Professor Heiner Evanschitzky said Tesco, Asda, Sainsbury and Morrisons needed to update their business models to beat the competition and avoid being overtaken by the discounters.
“Supermarkets need to strategically locate their smaller stores close to customers and – perhaps paradoxically – close to their competitors,” he said.
Treats after cheaper shop
“The big four should for instance look at opening smaller stores next to Aldi supermarkets, focusing on a complementary range of products that consumers will buy as ‘treats’ after their cheaper discount shop.”
Tesco and Sainsbury led the way in opening these smaller stores, but now others are beginning to follow suit, Evanschitzky added.
“The big four are rightly focused on smaller stores to match Britain’s changing shopping habits. The days of the weekly shop are long gone – nowadays we are more likely to grab what we need, when we need it, often from smaller, convenience-style stores.”
Retailers should target retail innovation in regions such as Asia and not focus on the supermarket price war, he claimed.
“This type of customer-focused, tech-savvy innovation is what the big four should be focusing on – not the price war that simply confuses and irritates consumers and suppliers,” he said.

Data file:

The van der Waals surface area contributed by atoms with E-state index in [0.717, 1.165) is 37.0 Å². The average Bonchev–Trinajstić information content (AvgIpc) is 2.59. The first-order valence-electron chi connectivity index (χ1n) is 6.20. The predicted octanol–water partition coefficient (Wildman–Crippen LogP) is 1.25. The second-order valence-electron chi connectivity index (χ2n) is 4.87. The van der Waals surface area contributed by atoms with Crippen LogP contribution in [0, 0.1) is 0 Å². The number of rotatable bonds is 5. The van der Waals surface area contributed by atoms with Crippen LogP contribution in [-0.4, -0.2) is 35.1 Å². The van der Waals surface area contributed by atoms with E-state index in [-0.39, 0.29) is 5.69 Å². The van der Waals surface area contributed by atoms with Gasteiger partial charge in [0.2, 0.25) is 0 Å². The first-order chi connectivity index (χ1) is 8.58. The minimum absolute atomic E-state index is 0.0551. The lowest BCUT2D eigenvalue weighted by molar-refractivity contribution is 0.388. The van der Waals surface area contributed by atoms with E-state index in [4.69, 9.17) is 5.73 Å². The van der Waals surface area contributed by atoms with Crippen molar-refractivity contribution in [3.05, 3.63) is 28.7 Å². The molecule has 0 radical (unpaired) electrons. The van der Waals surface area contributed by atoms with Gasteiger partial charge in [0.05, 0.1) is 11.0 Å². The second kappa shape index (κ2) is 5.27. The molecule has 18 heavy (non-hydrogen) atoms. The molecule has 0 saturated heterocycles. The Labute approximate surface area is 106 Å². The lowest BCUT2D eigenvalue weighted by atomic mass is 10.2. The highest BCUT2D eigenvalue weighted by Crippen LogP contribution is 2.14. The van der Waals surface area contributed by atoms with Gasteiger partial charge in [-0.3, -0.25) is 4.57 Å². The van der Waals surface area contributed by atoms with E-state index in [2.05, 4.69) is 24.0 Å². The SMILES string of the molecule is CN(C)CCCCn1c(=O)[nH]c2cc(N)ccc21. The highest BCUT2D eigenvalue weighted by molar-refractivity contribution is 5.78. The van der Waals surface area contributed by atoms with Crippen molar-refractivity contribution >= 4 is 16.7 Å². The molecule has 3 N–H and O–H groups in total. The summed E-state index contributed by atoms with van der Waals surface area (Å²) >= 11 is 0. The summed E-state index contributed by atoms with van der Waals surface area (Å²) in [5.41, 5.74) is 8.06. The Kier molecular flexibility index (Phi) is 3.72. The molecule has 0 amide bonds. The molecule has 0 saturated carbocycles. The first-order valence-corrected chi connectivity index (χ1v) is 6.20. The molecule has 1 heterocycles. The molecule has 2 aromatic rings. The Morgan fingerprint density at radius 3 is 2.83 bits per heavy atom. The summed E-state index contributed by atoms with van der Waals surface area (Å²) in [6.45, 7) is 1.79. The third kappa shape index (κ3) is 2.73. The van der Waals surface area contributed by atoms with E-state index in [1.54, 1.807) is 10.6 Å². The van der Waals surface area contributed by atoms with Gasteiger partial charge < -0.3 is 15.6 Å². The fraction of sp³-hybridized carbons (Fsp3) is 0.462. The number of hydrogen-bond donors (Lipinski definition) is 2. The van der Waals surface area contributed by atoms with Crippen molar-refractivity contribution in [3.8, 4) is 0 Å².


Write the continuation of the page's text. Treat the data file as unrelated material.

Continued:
“In South Korea, ‘virtual shelves’ projected onto train station walls, allow shoppers to simply click on the products they want with their phone, and by the time they are home, their shopping is there.”
Out of date
Earlier this week, Waitrose boss Mark Price claimed the big four were years out of date, according to media reports.
“People are buying food for now,” he said. “The notion that you are going to go and push a trolley around for the week is a thing of the past. It is fundamentally changing the market.”
Meanwhile, Tesco admitted overstating first half profits by £263M and posted pre-tax profits more than 90% down, yesterday (October 23).
The troubled retailer’s chairman Richard Broadbent will quit the business to reflect the principle of accountability on behalf of the board for the firm’s troubles.